With regard to ticket sales, he noted that in view of the expectation that 90% of the tickets would be sold in South Africa, then perhaps, in hindsight, the LOC could have structured ticket prices lower at the Confederations Cup.

The quality and quantity of South Africa’s food and hospitality for spectators was successful. However, he conceded that in respect of the World Cup, there might need to be a greater variety of food, so that foreign journalists, for example, would be able to get their preferred food and style, such as Asian food. This type of service had been discussed with the people who provided the food.

Safety, planning and implementation were the focus of the LOC, and protocol would be addressed later in the meeting.

With regard to the stadiums’ pitch quality, he noted that the Confederations Cup soccer and British Irish Lions rugby tour used the same pitch within seven days. The pitch had done well under the circumstances, given that 30 days was the usual time required for ground recovery. The stadiums used for the Confederations Cup were the oldest and worst stadiums, although all were nonetheless of world class standard. The new stadiums were modern and sophisticated and were bound to surprise the world.

He noted that the Park and Ride system had a few problems in the beginning as it was a new mode of transport, but in the end it worked well. The situation was different for the ten venues. Cape Town had a strong rail system, for example, and in some cities buses were owned privately. Therefore co-ordination between host cities and provincial government was important for movement of people between and within cities. Nation building was especially visible at the Park and Ride, where people from Sandton and Soweto sat together on a bus to drive to the stadium. Dr Jordaan added that this was possibly the most integrated audience in the history of South African sport.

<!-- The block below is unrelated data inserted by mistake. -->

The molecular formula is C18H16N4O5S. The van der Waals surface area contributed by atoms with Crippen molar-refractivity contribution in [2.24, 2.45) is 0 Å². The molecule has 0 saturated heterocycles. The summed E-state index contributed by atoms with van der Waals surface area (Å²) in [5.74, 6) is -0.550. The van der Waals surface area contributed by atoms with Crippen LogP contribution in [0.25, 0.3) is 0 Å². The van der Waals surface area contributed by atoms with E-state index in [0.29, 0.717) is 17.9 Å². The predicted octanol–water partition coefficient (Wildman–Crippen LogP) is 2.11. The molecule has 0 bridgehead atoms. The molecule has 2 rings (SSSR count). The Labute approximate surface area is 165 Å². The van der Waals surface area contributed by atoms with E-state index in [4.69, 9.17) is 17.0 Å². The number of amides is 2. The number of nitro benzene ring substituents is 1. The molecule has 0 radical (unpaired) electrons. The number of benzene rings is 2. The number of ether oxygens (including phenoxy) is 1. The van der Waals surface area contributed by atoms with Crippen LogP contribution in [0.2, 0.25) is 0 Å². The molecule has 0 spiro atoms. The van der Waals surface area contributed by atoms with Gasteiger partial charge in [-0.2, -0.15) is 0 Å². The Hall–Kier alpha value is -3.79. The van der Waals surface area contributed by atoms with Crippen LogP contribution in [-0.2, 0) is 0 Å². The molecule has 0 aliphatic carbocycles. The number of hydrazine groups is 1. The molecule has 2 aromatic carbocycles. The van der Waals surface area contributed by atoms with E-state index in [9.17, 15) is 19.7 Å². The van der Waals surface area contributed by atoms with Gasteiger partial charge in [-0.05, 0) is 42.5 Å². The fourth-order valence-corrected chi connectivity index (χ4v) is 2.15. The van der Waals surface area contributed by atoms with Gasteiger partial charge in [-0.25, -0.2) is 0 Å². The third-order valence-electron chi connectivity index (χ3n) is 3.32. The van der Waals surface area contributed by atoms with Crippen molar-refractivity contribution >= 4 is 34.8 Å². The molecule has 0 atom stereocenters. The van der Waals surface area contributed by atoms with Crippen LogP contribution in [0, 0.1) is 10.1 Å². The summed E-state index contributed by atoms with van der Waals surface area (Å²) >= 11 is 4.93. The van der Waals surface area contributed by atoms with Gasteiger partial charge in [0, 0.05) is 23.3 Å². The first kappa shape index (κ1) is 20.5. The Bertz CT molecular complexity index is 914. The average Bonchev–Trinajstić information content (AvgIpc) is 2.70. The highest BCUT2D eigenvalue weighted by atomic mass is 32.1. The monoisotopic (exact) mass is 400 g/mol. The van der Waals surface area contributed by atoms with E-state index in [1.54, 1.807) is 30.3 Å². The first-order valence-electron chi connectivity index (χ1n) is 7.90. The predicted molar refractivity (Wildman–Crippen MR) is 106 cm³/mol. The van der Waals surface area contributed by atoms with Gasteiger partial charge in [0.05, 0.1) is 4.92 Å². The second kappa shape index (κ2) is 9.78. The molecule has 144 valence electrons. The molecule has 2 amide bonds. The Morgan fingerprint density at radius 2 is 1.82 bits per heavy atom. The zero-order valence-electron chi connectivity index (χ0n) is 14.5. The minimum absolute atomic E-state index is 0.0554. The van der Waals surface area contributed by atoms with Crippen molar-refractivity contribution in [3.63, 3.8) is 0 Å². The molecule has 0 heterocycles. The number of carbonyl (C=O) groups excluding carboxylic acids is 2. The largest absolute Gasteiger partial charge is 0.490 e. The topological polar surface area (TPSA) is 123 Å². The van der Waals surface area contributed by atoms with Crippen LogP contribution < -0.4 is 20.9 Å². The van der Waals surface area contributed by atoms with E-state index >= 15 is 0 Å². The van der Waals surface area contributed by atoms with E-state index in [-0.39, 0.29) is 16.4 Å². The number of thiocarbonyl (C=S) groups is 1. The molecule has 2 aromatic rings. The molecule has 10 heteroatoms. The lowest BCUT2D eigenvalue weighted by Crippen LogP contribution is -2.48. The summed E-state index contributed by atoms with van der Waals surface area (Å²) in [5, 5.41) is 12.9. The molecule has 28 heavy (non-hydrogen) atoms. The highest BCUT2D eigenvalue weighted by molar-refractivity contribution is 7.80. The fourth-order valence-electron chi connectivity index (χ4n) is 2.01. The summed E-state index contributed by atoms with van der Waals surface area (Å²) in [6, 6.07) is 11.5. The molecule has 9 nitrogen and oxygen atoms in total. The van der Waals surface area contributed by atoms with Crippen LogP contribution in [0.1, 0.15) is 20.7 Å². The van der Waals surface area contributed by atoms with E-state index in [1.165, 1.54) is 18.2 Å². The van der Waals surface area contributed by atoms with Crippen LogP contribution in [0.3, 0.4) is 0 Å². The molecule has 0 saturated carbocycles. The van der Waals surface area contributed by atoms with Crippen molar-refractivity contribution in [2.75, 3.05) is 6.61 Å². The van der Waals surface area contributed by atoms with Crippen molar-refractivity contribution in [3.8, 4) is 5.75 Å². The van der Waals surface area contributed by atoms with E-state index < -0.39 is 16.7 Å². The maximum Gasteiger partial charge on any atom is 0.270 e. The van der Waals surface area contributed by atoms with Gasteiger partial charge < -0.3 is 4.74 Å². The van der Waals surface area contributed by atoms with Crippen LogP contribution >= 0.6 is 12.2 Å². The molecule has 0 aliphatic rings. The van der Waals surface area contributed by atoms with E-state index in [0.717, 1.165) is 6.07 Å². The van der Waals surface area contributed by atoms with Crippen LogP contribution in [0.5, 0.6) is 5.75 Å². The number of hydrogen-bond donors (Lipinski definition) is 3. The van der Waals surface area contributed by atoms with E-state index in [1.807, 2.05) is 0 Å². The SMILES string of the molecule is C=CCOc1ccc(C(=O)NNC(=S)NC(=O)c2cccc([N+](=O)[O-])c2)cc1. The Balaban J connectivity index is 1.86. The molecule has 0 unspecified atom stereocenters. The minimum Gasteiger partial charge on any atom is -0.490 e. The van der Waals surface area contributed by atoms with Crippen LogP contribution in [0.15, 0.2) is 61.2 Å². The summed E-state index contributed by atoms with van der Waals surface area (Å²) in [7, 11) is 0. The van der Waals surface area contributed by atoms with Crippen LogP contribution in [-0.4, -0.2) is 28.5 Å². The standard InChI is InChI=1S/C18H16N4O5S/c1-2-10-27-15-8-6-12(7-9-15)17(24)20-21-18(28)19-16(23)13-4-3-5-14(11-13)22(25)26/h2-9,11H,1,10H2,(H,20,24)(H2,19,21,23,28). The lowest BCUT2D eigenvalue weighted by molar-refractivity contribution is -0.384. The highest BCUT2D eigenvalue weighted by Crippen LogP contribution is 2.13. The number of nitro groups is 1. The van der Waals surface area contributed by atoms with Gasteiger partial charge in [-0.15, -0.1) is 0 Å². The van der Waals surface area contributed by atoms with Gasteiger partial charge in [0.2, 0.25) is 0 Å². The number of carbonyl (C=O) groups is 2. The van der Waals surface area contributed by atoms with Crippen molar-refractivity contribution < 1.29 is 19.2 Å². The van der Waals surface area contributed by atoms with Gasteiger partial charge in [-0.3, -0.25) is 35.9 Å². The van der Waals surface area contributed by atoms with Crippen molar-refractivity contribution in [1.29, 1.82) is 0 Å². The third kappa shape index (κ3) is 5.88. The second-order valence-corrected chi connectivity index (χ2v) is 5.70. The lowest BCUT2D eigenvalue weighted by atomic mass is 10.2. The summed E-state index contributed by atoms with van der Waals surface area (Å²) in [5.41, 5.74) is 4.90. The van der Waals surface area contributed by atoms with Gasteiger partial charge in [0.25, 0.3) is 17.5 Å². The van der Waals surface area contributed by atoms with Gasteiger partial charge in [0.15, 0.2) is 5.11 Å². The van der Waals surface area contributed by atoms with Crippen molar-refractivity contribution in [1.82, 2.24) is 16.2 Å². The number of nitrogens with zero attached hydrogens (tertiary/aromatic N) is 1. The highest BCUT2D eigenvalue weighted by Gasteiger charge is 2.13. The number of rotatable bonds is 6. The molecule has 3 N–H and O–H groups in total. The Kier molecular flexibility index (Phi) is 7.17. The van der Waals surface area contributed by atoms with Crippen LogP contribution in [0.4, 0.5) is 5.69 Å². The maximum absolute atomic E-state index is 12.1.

The attendance at the Confederations Cup was good. An average of 36 556 spectators per day was shown, higher than North Korea, Japan, and France and just a few hundred short of Germany and Brazil (see handout for reference).

The television audience that viewed Bafana Bafana play Brazil was 7.3 million, which was higher than the viewership for the Springbok and England Rugby World Cup Final in 2007. The performance of the United States of America (USA) soccer team at the Confederations Cup had generated enormous excitement and interest from the USA. This was clearly depicted through ticket requests and volunteer applications for the World Cup.

Land and air transport for the teams proved successful, with letters of gratitude being sent from the USA, Brazil and Spain to the LOC and country as a whole, as confirmation of their enjoyable experience and stay in South Africa.

Improvements for 2010 included access to the stadiums and public transport. Telecommunications for transport systems were to be addressed with the Department of Transport, for the proposal of alignment of air, land and rail transport into one central national coordinating structure.